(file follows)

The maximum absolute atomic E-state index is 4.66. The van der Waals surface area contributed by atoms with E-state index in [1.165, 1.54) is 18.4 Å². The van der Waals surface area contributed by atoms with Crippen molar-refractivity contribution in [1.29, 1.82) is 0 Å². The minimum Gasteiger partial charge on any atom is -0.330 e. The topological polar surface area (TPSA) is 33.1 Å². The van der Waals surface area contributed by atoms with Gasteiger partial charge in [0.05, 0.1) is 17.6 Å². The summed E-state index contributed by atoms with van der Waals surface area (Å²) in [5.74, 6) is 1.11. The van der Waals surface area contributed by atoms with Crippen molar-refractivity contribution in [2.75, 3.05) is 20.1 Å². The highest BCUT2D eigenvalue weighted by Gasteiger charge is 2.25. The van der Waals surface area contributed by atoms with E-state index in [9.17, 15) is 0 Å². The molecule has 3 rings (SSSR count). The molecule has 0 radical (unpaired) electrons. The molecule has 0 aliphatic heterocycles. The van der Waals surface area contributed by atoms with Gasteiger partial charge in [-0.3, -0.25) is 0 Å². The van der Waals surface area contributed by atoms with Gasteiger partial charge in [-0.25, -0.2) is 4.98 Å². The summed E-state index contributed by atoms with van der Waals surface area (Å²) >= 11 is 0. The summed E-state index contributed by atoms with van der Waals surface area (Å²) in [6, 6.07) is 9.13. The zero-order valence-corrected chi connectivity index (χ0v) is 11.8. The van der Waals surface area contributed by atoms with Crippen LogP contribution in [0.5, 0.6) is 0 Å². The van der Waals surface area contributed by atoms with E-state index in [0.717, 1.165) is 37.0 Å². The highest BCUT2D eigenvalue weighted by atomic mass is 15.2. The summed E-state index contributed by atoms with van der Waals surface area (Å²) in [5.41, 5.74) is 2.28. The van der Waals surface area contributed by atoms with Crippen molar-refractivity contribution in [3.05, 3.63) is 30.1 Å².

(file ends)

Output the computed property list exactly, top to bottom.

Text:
The maximum absolute atomic E-state index is 4.66. The van der Waals surface area contributed by atoms with E-state index in [1.165, 1.54) is 18.4 Å². The van der Waals surface area contributed by atoms with Crippen molar-refractivity contribution in [1.29, 1.82) is 0 Å². The minimum Gasteiger partial charge on any atom is -0.330 e. The topological polar surface area (TPSA) is 33.1 Å². The van der Waals surface area contributed by atoms with Gasteiger partial charge in [0.05, 0.1) is 17.6 Å². The summed E-state index contributed by atoms with van der Waals surface area (Å²) in [5.74, 6) is 1.11. The van der Waals surface area contributed by atoms with Crippen molar-refractivity contribution in [2.75, 3.05) is 20.1 Å². The highest BCUT2D eigenvalue weighted by Gasteiger charge is 2.25. The van der Waals surface area contributed by atoms with E-state index in [9.17, 15) is 0 Å². The molecule has 3 rings (SSSR count). The molecule has 0 radical (unpaired) electrons. The molecule has 0 aliphatic heterocycles. The van der Waals surface area contributed by atoms with Gasteiger partial charge in [-0.3, -0.25) is 0 Å². The van der Waals surface area contributed by atoms with Gasteiger partial charge in [-0.25, -0.2) is 4.98 Å². The summed E-state index contributed by atoms with van der Waals surface area (Å²) >= 11 is 0. The summed E-state index contributed by atoms with van der Waals surface area (Å²) in [6, 6.07) is 9.13. The zero-order valence-corrected chi connectivity index (χ0v) is 11.8. The van der Waals surface area contributed by atoms with Crippen LogP contribution in [0.5, 0.6) is 0 Å². The van der Waals surface area contributed by atoms with E-state index in [0.717, 1.165) is 37.0 Å². The highest BCUT2D eigenvalue weighted by atomic mass is 15.2. The summed E-state index contributed by atoms with van der Waals surface area (Å²) in [5.41, 5.74) is 2.28. The van der Waals surface area contributed by atoms with Crippen molar-refractivity contribution in [3.05, 3.63) is 30.1 Å².